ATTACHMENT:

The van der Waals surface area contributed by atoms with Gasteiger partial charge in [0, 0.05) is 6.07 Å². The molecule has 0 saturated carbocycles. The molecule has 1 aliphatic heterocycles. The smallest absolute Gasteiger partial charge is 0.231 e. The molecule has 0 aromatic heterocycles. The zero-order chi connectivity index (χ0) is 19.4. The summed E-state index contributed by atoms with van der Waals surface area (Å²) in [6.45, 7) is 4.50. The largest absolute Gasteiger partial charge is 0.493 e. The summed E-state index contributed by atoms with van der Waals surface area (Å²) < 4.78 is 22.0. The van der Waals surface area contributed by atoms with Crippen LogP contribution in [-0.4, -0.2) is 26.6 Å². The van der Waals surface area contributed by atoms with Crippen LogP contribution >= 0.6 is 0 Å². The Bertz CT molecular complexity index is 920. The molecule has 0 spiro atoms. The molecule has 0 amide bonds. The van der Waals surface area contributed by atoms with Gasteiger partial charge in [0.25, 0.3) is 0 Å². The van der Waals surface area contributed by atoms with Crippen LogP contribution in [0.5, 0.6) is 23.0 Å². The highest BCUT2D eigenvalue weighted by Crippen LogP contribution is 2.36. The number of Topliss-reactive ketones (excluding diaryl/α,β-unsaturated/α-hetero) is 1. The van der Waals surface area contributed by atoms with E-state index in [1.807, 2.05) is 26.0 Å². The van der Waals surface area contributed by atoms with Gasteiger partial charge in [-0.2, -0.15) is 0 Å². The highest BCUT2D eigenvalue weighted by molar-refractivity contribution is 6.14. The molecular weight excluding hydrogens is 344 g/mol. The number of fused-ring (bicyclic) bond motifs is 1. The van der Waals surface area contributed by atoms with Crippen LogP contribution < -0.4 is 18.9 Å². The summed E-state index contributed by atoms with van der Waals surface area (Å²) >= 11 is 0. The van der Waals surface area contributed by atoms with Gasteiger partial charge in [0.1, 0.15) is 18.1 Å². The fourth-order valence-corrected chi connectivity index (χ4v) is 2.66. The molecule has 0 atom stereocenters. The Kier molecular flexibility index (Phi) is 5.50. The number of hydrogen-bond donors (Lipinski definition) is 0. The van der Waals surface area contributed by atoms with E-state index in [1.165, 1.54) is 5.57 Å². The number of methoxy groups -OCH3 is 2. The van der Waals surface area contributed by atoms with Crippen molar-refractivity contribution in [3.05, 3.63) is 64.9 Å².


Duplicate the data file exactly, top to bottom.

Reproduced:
The van der Waals surface area contributed by atoms with Gasteiger partial charge in [0, 0.05) is 6.07 Å². The molecule has 0 saturated carbocycles. The molecule has 1 aliphatic heterocycles. The smallest absolute Gasteiger partial charge is 0.231 e. The molecule has 0 aromatic heterocycles. The zero-order chi connectivity index (χ0) is 19.4. The summed E-state index contributed by atoms with van der Waals surface area (Å²) in [6.45, 7) is 4.50. The largest absolute Gasteiger partial charge is 0.493 e. The summed E-state index contributed by atoms with van der Waals surface area (Å²) < 4.78 is 22.0. The van der Waals surface area contributed by atoms with Crippen LogP contribution in [-0.4, -0.2) is 26.6 Å². The van der Waals surface area contributed by atoms with Crippen LogP contribution >= 0.6 is 0 Å². The Bertz CT molecular complexity index is 920. The molecule has 0 spiro atoms. The molecule has 0 amide bonds. The van der Waals surface area contributed by atoms with Gasteiger partial charge in [0.25, 0.3) is 0 Å². The van der Waals surface area contributed by atoms with Crippen LogP contribution in [0.5, 0.6) is 23.0 Å². The highest BCUT2D eigenvalue weighted by Crippen LogP contribution is 2.36. The number of Topliss-reactive ketones (excluding diaryl/α,β-unsaturated/α-hetero) is 1. The van der Waals surface area contributed by atoms with E-state index in [1.807, 2.05) is 26.0 Å². The van der Waals surface area contributed by atoms with Gasteiger partial charge in [-0.2, -0.15) is 0 Å². The highest BCUT2D eigenvalue weighted by molar-refractivity contribution is 6.14. The molecular weight excluding hydrogens is 344 g/mol. The number of fused-ring (bicyclic) bond motifs is 1. The van der Waals surface area contributed by atoms with Crippen LogP contribution < -0.4 is 18.9 Å². The summed E-state index contributed by atoms with van der Waals surface area (Å²) >= 11 is 0. The van der Waals surface area contributed by atoms with Gasteiger partial charge in [0.1, 0.15) is 18.1 Å². The fourth-order valence-corrected chi connectivity index (χ4v) is 2.66. The molecule has 0 atom stereocenters. The Kier molecular flexibility index (Phi) is 5.50. The number of hydrogen-bond donors (Lipinski definition) is 0. The van der Waals surface area contributed by atoms with E-state index in [1.165, 1.54) is 5.57 Å². The number of methoxy groups -OCH3 is 2. The van der Waals surface area contributed by atoms with Crippen molar-refractivity contribution in [3.05, 3.63) is 64.9 Å².